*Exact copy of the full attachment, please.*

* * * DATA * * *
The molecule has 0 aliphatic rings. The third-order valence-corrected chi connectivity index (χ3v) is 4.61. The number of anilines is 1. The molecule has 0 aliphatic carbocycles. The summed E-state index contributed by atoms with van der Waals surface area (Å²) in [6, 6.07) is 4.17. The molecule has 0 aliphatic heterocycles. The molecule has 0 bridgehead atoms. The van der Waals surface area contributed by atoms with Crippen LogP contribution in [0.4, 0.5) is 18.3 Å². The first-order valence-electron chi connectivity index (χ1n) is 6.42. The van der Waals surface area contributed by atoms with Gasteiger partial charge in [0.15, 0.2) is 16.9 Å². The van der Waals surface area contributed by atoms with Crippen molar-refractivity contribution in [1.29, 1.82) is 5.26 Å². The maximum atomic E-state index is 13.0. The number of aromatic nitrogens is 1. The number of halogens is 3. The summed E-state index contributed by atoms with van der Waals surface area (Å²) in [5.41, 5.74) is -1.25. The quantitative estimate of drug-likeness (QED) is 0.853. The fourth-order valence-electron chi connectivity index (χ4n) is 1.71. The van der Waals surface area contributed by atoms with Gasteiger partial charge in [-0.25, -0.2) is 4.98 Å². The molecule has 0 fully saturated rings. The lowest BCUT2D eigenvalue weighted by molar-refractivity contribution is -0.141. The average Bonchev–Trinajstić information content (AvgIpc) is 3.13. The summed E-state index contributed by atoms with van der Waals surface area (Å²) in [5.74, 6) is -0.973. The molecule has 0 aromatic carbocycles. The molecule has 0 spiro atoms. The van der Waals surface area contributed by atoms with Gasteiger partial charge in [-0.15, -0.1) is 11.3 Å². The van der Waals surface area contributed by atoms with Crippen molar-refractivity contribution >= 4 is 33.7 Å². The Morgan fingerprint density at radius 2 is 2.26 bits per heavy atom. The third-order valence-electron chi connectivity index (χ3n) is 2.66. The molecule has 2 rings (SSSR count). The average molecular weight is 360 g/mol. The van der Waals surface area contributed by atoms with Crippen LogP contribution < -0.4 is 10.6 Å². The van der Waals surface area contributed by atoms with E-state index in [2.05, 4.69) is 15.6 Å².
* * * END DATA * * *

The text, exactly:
The molecule has 0 aliphatic rings. The third-order valence-corrected chi connectivity index (χ3v) is 4.61. The number of anilines is 1. The molecule has 0 aliphatic carbocycles. The summed E-state index contributed by atoms with van der Waals surface area (Å²) in [6, 6.07) is 4.17. The molecule has 0 aliphatic heterocycles. The molecule has 0 bridgehead atoms. The van der Waals surface area contributed by atoms with Crippen LogP contribution in [0.4, 0.5) is 18.3 Å². The first-order valence-electron chi connectivity index (χ1n) is 6.42. The van der Waals surface area contributed by atoms with Gasteiger partial charge in [0.15, 0.2) is 16.9 Å². The van der Waals surface area contributed by atoms with Crippen molar-refractivity contribution in [1.29, 1.82) is 5.26 Å². The maximum atomic E-state index is 13.0. The number of aromatic nitrogens is 1. The number of halogens is 3. The summed E-state index contributed by atoms with van der Waals surface area (Å²) in [5.41, 5.74) is -1.25. The quantitative estimate of drug-likeness (QED) is 0.853. The fourth-order valence-electron chi connectivity index (χ4n) is 1.71. The van der Waals surface area contributed by atoms with Gasteiger partial charge in [-0.25, -0.2) is 4.98 Å². The molecule has 0 fully saturated rings. The lowest BCUT2D eigenvalue weighted by molar-refractivity contribution is -0.141. The average Bonchev–Trinajstić information content (AvgIpc) is 3.13. The summed E-state index contributed by atoms with van der Waals surface area (Å²) in [5.74, 6) is -0.973. The molecule has 0 aromatic carbocycles. The molecule has 0 spiro atoms. The van der Waals surface area contributed by atoms with Gasteiger partial charge in [-0.15, -0.1) is 11.3 Å². The van der Waals surface area contributed by atoms with Crippen molar-refractivity contribution >= 4 is 33.7 Å². The Morgan fingerprint density at radius 2 is 2.26 bits per heavy atom. The third-order valence-electron chi connectivity index (χ3n) is 2.66. The molecule has 2 rings (SSSR count). The average molecular weight is 360 g/mol. The van der Waals surface area contributed by atoms with Crippen LogP contribution < -0.4 is 10.6 Å². The van der Waals surface area contributed by atoms with E-state index in [2.05, 4.69) is 15.6 Å².